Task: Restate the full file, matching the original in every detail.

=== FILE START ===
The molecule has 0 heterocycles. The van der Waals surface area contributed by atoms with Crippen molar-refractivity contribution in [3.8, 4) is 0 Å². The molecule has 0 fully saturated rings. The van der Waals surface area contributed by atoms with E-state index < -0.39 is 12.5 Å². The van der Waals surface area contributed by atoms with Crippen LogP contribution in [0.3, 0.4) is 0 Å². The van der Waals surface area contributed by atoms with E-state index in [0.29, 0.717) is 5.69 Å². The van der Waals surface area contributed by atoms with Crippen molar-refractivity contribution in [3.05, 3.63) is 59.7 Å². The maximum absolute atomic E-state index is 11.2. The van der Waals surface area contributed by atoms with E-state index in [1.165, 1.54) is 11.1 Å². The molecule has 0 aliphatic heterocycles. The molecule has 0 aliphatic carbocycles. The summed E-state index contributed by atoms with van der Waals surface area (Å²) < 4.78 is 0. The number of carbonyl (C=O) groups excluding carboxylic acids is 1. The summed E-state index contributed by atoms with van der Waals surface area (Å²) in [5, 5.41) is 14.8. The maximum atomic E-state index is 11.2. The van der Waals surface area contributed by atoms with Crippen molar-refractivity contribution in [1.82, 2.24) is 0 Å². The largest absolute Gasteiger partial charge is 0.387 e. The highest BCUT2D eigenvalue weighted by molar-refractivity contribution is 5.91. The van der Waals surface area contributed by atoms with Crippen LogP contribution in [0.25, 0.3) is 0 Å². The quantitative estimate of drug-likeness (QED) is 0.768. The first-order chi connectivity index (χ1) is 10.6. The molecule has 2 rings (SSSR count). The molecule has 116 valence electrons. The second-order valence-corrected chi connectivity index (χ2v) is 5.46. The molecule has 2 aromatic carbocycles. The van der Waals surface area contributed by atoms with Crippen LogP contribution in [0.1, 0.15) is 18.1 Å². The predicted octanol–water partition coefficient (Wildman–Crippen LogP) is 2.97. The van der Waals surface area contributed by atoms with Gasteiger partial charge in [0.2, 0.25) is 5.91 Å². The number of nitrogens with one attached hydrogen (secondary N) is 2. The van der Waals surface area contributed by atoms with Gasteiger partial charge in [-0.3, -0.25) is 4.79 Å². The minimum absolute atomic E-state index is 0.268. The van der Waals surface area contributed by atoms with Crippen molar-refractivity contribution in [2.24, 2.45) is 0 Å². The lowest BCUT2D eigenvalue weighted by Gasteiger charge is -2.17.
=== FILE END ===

The molecule has 0 heterocycles. The van der Waals surface area contributed by atoms with Crippen molar-refractivity contribution in [3.8, 4) is 0 Å². The molecule has 0 fully saturated rings. The van der Waals surface area contributed by atoms with E-state index < -0.39 is 12.5 Å². The van der Waals surface area contributed by atoms with Crippen LogP contribution in [0.3, 0.4) is 0 Å². The van der Waals surface area contributed by atoms with E-state index in [0.29, 0.717) is 5.69 Å². The van der Waals surface area contributed by atoms with Crippen molar-refractivity contribution in [3.05, 3.63) is 59.7 Å². The maximum absolute atomic E-state index is 11.2. The van der Waals surface area contributed by atoms with E-state index in [1.165, 1.54) is 11.1 Å². The molecule has 0 aliphatic heterocycles. The molecule has 0 aliphatic carbocycles. The summed E-state index contributed by atoms with van der Waals surface area (Å²) < 4.78 is 0. The number of carbonyl (C=O) groups excluding carboxylic acids is 1. The summed E-state index contributed by atoms with van der Waals surface area (Å²) in [5, 5.41) is 14.8. The maximum atomic E-state index is 11.2. The van der Waals surface area contributed by atoms with Crippen molar-refractivity contribution in [1.82, 2.24) is 0 Å². The largest absolute Gasteiger partial charge is 0.387 e. The highest BCUT2D eigenvalue weighted by molar-refractivity contribution is 5.91. The van der Waals surface area contributed by atoms with Crippen LogP contribution in [0.25, 0.3) is 0 Å². The quantitative estimate of drug-likeness (QED) is 0.768. The first-order chi connectivity index (χ1) is 10.6. The molecule has 2 rings (SSSR count). The molecule has 116 valence electrons. The second-order valence-corrected chi connectivity index (χ2v) is 5.46. The molecule has 2 aromatic carbocycles. The van der Waals surface area contributed by atoms with Crippen LogP contribution in [0.1, 0.15) is 18.1 Å². The predicted octanol–water partition coefficient (Wildman–Crippen LogP) is 2.97. The van der Waals surface area contributed by atoms with Gasteiger partial charge in [0.2, 0.25) is 5.91 Å². The number of nitrogens with one attached hydrogen (secondary N) is 2. The van der Waals surface area contributed by atoms with Gasteiger partial charge in [-0.3, -0.25) is 4.79 Å². The minimum absolute atomic E-state index is 0.268. The van der Waals surface area contributed by atoms with Crippen molar-refractivity contribution in [2.24, 2.45) is 0 Å². The lowest BCUT2D eigenvalue weighted by Gasteiger charge is -2.17.